Thomas Jefferson returned to Albemarle County from Williamsburg and began practicing law in 1767. He also joined the vestry of Fredericksville Parish, which made him part of the lay-leadership of the church that was still served at that time by Rev. James Maury, whose school Jefferson had attended before college. The Anglican Church required that any vestryman enter the office by taking an oath to “conform to the doctrine and discipline of the Church of England.” The Fredericksville Parish Vestry Book has Jefferson’s name listed under those words in that year. Thus, at this stage in his life he took an oath claiming belief in all the basics of the historic Christian faith, i.e., belief in the Trinity, the Deity of Jesus, that He died for sinners, that He rose again from the dead, that the Bible is God’s Word, etc.
Some might think that Jefferson joining the vestry was simply building his resume, but where is the evidence for that? Certainly church attendance and donations were still legally required, but time serving on the vestry and even additional time as warden and doing various projects for the Church were voluntary choices of Jefferson. From these extra commitments isn’t it more likely that these indicate that Jefferson did so sincerely in service to God? The Vestry Book shows that he attended at least two vestry meetings every year and six in 1768 alone. In 1769 it shows him also serving as warden and helping to choose the land for a new church building. The parish tax was not voluntary, but Jefferson’s investment of time as vestryman and warden was above the common duty of a typical Anglican member, attending many meetings and giving time for various needs of the vestry.
As an Anglican Churchman, Jefferson also made efforts to help other clergymen than just his own pastor. In a letter of August 18, 1768, Jefferson appealed to a Presbyterian elder from adjacent Augusta county named William Preston for his “…suffrage [i.e., vote] in favor of…the Revd James [Maury] Fontaine who offers himself as a candidate for the place of Chaplain to the House of Burgesses.” Meanwhile, Fredericksville Parish minister James Maury died and the vestry, including Jefferson, began looking for replacements to recommend to the bishop. Jefferson wrote several letters at this time in this regard. A man known to Jefferson was Rev. James Ogilvie, who visited the area and met Jefferson sometime prior to March 1770.6 Jefferson tried to get him the position in a nearby parish.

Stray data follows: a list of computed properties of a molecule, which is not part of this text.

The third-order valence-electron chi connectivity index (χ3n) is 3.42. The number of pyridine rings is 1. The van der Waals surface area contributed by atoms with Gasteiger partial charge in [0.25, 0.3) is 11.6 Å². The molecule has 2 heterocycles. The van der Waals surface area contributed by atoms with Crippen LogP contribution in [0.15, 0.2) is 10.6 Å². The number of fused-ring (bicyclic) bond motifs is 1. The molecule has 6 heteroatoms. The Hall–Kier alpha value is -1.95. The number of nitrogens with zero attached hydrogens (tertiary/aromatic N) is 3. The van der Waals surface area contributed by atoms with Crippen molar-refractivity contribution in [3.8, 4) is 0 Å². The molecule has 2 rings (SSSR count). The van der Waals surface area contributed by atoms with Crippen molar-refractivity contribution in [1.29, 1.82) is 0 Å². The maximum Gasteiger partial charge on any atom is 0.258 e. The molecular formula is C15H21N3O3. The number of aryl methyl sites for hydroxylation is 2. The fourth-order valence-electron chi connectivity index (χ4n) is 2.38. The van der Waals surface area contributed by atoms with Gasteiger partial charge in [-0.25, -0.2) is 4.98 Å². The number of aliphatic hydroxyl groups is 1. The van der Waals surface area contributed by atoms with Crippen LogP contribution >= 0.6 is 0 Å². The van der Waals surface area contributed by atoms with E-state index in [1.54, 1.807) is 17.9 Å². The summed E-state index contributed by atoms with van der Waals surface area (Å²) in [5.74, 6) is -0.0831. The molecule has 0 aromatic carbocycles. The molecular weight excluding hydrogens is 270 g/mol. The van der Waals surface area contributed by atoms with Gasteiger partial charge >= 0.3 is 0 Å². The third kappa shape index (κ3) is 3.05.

Jefferson himself was elected to the House of Burgesses and then went to Williamsburg frequently over the next several years. While there he worshiped at the Bruton Parish until the capital was moved to Richmond in 1779. The significance of all this is that, at this point in his life, Thomas Jefferson was an active churchman, even an active lay-leader within the Church—and, was an earnest friend of orthodox Trinitarian ministers.
Note: I was with a large TV-crew of Coral Ridge Ministries (now D. James Kennedy Ministries) in 2005, where we brought our then-host, Dr. D. James Kennedy to Bruton Parish Church, where he recorded some “stand-ups.” The photo with this blog post is inside Bruton Parish Church in Colonial Williamsburg, where Jefferson had his own church pew, as did George Washington and Patrick Henry.